This section displays the number hits and misses and the total number of searches for this cache. Cache hits are roughly comparable to the logical reads values reported by statistics io; cache misses are roughly equivalent to physical reads. sp_sysmon always reports values that are higher than those shown by statistics io, since sp_sysmon also reports the I/O for system tables, log pages, OAM pages and other system overhead.
Interpreting cache hit data requires an understanding of how the application uses each cache. In caches that are created to hold specific objects such as indexes or look up tables, cache hit ratios may reach 100%. In caches used for random point queries on huge tables, cache hit ratios may be quite low but still represent effective cache use.
This data can also help you to determine if adding more memory would improve performance. For example, if “Cache Hits” is high, adding memory probably would not help much.
“Cache Hits” reports the number of times that a needed page was found in the data cache. “% of total” reports the percentage of cache hits compared to the total number of cache searches.
The number of times that the needed page was found in the wash section of the cache. “% of total” reports the percentage of times that the buffer was found in the wash area as a percentage of the total number of hits. If the data indicate a large percentage of cache hits found in the wash section, it may mean the wash area is too big. It is not a problem for caches that are read-only or that have a low number of writes.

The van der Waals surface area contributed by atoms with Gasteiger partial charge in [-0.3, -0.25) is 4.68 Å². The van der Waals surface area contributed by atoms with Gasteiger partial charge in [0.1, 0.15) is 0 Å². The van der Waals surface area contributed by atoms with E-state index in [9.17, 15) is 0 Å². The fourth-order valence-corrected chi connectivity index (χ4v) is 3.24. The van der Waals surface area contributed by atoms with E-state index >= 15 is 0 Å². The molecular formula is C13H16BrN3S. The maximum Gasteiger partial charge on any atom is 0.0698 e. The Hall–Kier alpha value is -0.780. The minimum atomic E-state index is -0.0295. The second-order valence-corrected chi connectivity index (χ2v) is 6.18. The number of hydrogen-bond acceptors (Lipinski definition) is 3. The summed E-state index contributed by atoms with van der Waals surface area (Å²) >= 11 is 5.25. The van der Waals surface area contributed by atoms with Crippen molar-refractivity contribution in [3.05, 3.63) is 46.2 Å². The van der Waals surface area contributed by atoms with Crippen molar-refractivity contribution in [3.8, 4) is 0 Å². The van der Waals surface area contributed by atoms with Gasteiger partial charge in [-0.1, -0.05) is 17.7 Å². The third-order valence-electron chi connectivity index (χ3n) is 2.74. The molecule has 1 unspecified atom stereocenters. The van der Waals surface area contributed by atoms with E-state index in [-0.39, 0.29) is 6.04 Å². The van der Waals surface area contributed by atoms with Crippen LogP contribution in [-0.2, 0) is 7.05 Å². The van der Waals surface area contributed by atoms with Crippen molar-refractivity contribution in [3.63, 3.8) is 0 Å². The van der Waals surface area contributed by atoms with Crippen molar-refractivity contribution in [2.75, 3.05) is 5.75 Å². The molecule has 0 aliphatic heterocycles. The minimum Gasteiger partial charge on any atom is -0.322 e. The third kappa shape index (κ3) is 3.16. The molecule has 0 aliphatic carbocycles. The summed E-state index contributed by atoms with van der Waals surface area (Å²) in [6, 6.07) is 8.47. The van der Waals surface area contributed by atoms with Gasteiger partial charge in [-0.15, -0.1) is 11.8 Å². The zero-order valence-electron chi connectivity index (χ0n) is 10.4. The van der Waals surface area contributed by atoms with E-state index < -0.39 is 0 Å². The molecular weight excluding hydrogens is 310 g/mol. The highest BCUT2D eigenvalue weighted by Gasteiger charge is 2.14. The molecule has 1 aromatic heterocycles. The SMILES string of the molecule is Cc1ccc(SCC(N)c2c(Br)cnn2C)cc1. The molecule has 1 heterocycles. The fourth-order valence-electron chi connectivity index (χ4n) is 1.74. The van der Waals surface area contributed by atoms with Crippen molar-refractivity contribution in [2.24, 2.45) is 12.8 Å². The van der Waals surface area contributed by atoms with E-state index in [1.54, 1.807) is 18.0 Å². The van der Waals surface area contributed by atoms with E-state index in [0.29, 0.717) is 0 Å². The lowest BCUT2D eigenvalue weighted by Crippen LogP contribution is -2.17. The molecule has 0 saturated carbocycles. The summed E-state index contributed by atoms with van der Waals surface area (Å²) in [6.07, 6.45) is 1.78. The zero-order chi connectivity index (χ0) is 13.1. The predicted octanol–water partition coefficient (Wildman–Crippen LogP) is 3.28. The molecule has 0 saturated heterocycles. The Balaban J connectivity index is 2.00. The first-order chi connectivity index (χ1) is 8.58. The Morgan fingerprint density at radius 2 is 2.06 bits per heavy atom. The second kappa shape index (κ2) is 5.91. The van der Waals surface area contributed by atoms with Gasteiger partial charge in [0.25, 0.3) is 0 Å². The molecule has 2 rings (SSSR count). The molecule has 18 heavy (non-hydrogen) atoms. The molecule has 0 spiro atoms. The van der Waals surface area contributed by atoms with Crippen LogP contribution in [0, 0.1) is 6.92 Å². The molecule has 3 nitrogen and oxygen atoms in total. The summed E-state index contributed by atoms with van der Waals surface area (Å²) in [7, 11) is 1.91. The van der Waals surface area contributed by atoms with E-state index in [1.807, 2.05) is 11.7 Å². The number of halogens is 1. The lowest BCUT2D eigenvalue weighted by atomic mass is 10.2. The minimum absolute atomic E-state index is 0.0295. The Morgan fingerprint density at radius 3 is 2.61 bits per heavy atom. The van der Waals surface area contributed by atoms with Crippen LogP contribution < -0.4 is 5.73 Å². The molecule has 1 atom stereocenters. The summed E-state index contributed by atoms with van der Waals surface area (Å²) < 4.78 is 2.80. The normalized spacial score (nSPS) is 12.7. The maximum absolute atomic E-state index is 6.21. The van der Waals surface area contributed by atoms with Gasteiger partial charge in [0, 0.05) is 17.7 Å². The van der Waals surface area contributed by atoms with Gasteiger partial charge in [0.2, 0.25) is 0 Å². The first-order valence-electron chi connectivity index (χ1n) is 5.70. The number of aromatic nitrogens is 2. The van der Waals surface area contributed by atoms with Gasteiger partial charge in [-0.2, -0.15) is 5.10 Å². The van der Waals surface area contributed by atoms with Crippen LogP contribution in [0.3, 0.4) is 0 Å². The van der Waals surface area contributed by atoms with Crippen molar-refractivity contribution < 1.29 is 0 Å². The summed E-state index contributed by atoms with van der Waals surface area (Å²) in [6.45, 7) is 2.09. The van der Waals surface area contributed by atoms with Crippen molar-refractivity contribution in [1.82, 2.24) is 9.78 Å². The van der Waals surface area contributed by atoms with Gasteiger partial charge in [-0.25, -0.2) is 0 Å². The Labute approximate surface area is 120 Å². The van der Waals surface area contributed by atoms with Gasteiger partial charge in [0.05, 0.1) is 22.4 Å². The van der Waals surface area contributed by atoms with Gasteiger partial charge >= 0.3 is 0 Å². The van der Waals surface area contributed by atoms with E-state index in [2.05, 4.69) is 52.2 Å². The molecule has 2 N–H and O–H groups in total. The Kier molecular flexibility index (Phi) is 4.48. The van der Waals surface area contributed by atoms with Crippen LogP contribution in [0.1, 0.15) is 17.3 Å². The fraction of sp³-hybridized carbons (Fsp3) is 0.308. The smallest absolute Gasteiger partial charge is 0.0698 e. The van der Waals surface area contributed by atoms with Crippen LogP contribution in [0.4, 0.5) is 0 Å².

A large wash section might lead to increased physical I/O because Adaptive Server initiates a write on all dirty pages as they cross the wash marker. If a page in the wash area is written to disk, then updated a second time, I/O has been wasted. Check to see whether a large number of buffers are being written at the wash marker.
See “Buffer wash behavior” for more information.
If queries on tables in the cache use “fetch-and-discard” strategy for a non-APF I/O, the first cache hit for a page finds it in the wash. The buffers is moved to the MRU end of the chain, so a second cache hit soon after the first cache hit will find the buffer still outside the wash area.
See “Cache strategy” for more information, and “Specifying the cache strategy” on page 45 in Performance and Tuning: Optimizer for information about controlling caching strategy.
If necessary, you can change the wash size. If you make the wash size smaller, run sp_sysmon again under fully loaded conditions and check the output for “Grabbed Dirty” values greater than 0
See “Cache turnover”.
“Cache Misses” reports the number of times that a needed page was not found in the cache and had to be read from disk. “% of total” is the percentage of times that the buffer was not found in the cache as a percentage of the total searches.
This row summarizes cache search activity. Note that the “Found in Wash” data is a subcategory of the “Cache Hits” number and it is not used in the summary calculation.